These were the first folk from eastern Polynesia to settle in New Zealand among the Maruiwi aborigines, many of whom were living at Maketu, known then as Moharuru. It was inland of that place that Rua-kapanga, brother-in-law of Toi, met with his surprising adventure with a flock of five moa. Soon other immigrants came from the eastern Pacific, including Manaia, and the return of Nuku to the islands seems to have induced others to come and settle here. So the new-comers remained here, took aboriginal wives, and became the progenitors of the mixed Tini o Toi tribes found here by the immigrants of [ unclear: ] “Tainui,” “Aotea,” “Te Arawa,” “Takitumu, [ unclear: ] ” and other vessels, nearly two hundred years later.
Tradition relates that the Maruiwi women were attracted by the comparatively fair-skinned, good-looking, industrious Maori men Their progeny lived as Maori, and even now we plainly see the aboriginal element in natives, in hair, and features, and skin-colour. But all this made for trouble, and, as time went on, quarrels took place between the domineering Maori and half-breeds on one side and the aborigines on the other. Fighting and wars followed, ceaseless harrying of the aborigines until none remained save the Toi tribes, the mixed breed. Now, it is recorded that seven vessels manned by survivors sailed from Cook Strait in search of the Chatham Isles, discovered by Toi, of which they had heard. Those vessels, or at least some of them, reached the Chathams, where the refugees settled, twenty-seven generations ago, and where their descendants were found by Lieutenant Broughton on the 29th November, 1791.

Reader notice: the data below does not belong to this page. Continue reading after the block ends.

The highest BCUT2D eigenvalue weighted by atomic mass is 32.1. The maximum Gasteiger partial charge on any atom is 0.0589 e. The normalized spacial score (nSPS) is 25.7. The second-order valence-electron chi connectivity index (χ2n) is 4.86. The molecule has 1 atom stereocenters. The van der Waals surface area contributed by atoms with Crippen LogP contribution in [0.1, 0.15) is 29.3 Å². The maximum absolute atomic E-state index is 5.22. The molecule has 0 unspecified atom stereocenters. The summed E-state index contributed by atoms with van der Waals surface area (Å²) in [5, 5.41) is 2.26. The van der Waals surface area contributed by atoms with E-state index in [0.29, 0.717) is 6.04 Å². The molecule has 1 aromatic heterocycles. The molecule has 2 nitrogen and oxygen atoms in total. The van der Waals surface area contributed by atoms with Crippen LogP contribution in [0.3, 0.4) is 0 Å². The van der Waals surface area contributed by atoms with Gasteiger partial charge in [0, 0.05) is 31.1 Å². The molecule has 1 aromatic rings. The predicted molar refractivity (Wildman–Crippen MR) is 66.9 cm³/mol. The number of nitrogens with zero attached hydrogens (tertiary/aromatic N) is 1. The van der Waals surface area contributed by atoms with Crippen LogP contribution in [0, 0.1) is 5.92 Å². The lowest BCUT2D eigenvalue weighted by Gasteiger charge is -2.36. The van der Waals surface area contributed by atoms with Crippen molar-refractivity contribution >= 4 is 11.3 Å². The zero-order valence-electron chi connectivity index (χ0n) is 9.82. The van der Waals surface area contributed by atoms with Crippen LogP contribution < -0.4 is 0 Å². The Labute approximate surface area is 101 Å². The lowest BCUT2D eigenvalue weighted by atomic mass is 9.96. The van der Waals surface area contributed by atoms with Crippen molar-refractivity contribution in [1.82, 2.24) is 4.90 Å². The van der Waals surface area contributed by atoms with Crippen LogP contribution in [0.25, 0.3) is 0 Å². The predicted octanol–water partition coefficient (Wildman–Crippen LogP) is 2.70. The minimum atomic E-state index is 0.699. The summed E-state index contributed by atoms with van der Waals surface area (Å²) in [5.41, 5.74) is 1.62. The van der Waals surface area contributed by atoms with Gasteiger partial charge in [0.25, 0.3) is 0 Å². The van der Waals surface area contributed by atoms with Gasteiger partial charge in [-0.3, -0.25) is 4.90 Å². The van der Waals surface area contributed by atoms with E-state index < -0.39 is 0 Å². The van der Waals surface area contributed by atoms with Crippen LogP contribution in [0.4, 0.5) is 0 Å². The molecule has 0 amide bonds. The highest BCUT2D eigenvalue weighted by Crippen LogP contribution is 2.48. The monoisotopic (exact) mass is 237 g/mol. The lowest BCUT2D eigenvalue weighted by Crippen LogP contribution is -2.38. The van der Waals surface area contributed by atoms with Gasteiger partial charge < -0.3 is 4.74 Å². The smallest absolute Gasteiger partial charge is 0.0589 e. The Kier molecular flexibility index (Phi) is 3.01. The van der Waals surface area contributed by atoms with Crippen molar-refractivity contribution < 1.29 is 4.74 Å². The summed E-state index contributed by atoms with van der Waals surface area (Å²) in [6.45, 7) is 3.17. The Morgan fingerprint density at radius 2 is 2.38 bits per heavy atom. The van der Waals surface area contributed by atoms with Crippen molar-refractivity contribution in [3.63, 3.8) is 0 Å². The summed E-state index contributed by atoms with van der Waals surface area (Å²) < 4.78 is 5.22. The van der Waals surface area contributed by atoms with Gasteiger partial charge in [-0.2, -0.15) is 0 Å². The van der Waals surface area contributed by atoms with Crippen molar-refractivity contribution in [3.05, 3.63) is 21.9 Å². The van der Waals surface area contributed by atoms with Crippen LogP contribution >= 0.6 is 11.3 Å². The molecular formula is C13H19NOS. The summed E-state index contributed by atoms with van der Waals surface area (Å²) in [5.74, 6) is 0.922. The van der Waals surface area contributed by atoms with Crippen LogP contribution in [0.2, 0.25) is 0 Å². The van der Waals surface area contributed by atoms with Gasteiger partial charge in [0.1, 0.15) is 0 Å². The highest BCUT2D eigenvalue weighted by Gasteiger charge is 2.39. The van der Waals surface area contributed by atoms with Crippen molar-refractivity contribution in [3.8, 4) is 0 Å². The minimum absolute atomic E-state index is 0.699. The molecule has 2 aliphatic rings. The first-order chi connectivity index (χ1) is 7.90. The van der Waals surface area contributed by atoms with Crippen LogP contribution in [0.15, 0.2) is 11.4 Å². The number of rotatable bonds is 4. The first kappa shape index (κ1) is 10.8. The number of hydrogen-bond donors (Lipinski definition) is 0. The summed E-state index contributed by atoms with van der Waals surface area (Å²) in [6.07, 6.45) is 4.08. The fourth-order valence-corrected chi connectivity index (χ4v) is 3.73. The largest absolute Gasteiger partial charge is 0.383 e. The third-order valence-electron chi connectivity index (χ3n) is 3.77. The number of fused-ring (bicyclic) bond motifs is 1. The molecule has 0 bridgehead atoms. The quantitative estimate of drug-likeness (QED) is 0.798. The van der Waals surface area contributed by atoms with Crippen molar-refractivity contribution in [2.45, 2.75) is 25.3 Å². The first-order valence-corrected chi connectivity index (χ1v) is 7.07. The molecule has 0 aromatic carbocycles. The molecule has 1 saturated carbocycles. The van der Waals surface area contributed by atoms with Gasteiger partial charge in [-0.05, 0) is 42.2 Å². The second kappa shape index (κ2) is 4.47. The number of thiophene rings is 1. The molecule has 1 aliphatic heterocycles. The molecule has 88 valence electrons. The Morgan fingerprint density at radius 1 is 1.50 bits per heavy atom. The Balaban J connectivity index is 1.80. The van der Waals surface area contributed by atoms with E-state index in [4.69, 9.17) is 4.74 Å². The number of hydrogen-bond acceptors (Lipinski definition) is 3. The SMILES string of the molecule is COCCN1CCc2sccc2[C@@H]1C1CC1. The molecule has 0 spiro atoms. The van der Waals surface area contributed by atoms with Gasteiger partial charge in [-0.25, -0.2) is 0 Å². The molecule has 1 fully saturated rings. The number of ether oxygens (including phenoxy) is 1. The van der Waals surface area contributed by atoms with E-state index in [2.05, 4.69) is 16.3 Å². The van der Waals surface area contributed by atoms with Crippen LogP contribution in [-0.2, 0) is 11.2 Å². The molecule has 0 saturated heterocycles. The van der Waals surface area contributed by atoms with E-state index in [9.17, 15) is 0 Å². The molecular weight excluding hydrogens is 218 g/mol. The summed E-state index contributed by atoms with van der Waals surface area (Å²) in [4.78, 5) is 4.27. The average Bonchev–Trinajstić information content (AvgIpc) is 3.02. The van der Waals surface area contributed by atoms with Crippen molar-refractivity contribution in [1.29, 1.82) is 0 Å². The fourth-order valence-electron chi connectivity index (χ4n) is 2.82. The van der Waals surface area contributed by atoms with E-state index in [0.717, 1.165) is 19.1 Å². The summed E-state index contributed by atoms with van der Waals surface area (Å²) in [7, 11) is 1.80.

Now, one of these vessels, under a chief named Te Kahu, sailed from the mouth of the Rangitikei River. Her crew were unable to rig a deep-sea vessel, hence they obtained the services of a Maori expert from Whanga-nui, one Aka-ioioa by name Both this man and his sister accompanied the party to the Chathams, and his name was preserved in tradition by the Moriori, or Mouriuri, folk of the Chathams, as shown in the writings of the late Mr. Shand. Hau-te-horo, fourth in descent from Aka-roroa, returned to New Zealand in after-years, and his descendants are at Whanga-nui And that is how the Maori came to know of the arrival of the refugees at the Chathams. This information was obtained from Hauauru and Takarangi, of Whanga-nui, in the year 1854. The description of the vessel of Te Kahu shows that it was a dugout single
canoe, with haumi and top strake, and covered with a roof or awning, as already described. She crossed over to D'Urville Island, and there stayed some time; doubtless her crew were awaiting favourable weather-conditions. And then, on the Omutu night of the month of Akaaka-nui, these harassed folk launched their vessel, and, passing through the Strait, sailed forth upon the sullen seas in search of a new home.